Google made a big impact on the SEM (Search Engine Marketing) world today by rolling out a major change in the way AdWords ads for desktop search results appear to users. Starting February 22, 2016, Google search results from desktop browsers will no longer include ads to the right of search results, with the exception of PLA (Product Listing Ads) boxes and ads in the Knowledge Panel. One of the core reasons Google gave is to align the design of desktop results with their mobile product, which displays results in a singular column for obvious reasons. The Media Image has also speculated this change being due to the sidebar ads performing below expectations. While the long-term impacts of this change won't be known for quite some time, there are two critical day one effects that you should be aware of right now.
AN UPPERCUT TO ORGANIC SEARCH RESULTS
The new changes will be felt even if your company doesn't use AdWords. In addition to getting rid of the sidebar ads, Google is adding an additional ad to the top of results although they say only "highly commercial queries" will be impacted. This dramatically affects companies relying on organic results as they will all be pushed further down the page. In some cases the first organic result will even be pushed below the fold, requiring users to scroll in order to find the first non-ad result. This will turn back the clock and bring SEO (Search Engine Optimization) back into the forefront, as having a top organic ranking will become even more crucial to being found in results.
A LEFT HOOK TO ADWORDS USERS
For those companies who are actively using AdWords, I'm sure you've got a good idea of what's going to happen with fewer ads displayed per search. Less real estate for ads is going to increase competition for the few spots available above the organic results. Advertisers' CPCs (Cost-Per-Click) will increase as they boost their bids in a dogfight against each other for one of those top 4 positions. It will be interesting to see just how much this affects the prices of bids. One of the best things about AdWords was that it allowed SMBs (Small to Medium Businesses) to compete with the big boys for adspace. If the bidding landscape becomes too skewed, does that push SMBs away from the service and towards other platforms? Because AdWords doesn't rely on bids alone, I think we're also looking at an increased focus on the Quality Score component in the coming weeks.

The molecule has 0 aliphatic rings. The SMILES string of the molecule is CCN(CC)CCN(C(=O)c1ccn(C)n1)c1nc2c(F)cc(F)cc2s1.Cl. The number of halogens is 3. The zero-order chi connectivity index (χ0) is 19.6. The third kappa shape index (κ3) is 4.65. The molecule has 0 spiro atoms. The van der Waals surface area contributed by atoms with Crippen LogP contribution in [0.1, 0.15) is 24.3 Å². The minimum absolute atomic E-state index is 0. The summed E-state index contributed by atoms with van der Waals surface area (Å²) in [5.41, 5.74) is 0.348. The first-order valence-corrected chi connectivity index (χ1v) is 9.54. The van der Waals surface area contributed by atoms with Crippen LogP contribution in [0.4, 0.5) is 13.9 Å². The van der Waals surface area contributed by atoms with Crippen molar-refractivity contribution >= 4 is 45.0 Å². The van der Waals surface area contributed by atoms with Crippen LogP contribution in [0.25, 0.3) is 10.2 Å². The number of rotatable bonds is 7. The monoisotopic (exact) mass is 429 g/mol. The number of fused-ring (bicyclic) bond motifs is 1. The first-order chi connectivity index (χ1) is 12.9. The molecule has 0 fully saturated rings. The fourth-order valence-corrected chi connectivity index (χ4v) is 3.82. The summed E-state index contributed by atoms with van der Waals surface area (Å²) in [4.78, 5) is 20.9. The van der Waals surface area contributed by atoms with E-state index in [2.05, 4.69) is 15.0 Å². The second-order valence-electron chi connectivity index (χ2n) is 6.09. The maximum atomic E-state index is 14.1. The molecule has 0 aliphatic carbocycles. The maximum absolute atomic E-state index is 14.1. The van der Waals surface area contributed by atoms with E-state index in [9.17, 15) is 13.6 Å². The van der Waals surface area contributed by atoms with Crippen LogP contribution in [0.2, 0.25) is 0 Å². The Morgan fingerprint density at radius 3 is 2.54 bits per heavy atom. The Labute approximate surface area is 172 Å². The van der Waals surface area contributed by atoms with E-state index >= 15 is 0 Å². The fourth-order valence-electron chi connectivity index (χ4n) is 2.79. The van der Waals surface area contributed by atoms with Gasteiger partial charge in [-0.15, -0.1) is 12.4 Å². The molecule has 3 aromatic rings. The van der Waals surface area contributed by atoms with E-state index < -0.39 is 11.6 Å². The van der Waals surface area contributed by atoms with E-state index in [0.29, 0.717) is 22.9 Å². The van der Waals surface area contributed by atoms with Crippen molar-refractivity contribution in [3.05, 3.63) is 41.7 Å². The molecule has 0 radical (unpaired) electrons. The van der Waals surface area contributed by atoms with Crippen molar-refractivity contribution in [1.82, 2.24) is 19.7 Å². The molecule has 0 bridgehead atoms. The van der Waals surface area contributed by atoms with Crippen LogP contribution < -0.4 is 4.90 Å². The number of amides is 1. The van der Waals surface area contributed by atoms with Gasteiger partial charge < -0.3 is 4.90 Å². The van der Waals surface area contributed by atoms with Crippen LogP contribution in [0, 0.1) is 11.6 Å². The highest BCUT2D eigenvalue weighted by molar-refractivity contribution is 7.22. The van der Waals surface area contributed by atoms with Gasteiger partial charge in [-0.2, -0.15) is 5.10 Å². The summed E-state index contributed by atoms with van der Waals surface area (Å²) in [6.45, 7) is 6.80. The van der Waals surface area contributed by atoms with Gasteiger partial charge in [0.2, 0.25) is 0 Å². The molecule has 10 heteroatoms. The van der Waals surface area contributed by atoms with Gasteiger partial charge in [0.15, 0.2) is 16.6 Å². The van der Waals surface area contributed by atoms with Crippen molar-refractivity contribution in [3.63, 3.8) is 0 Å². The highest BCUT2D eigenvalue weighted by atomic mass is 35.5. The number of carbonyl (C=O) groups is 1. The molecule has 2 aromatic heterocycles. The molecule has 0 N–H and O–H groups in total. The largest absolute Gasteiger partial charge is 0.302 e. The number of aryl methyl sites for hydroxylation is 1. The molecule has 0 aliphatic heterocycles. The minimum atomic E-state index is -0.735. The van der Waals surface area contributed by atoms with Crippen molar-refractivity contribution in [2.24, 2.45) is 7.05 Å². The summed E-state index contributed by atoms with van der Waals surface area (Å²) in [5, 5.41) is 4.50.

Improving the quality of the ads shown is certainly a good thing for everyone who uses Google. But while reducing the overall number of ads might be a bright spot for consumers, I don't think there will be mass appreciation for an increased number of them appearing before search results. This sentiment is likely to be shared by those who've spent many hours working on their site's SEO, only to have the results of their work appear below the fold anyway. What I'll be watching the closest though, is the impact this has on the viability of AdWords for SMB owners and their online marketing efforts.
Interested to hear your thoughts on the matter. Send me a tweet and let me know!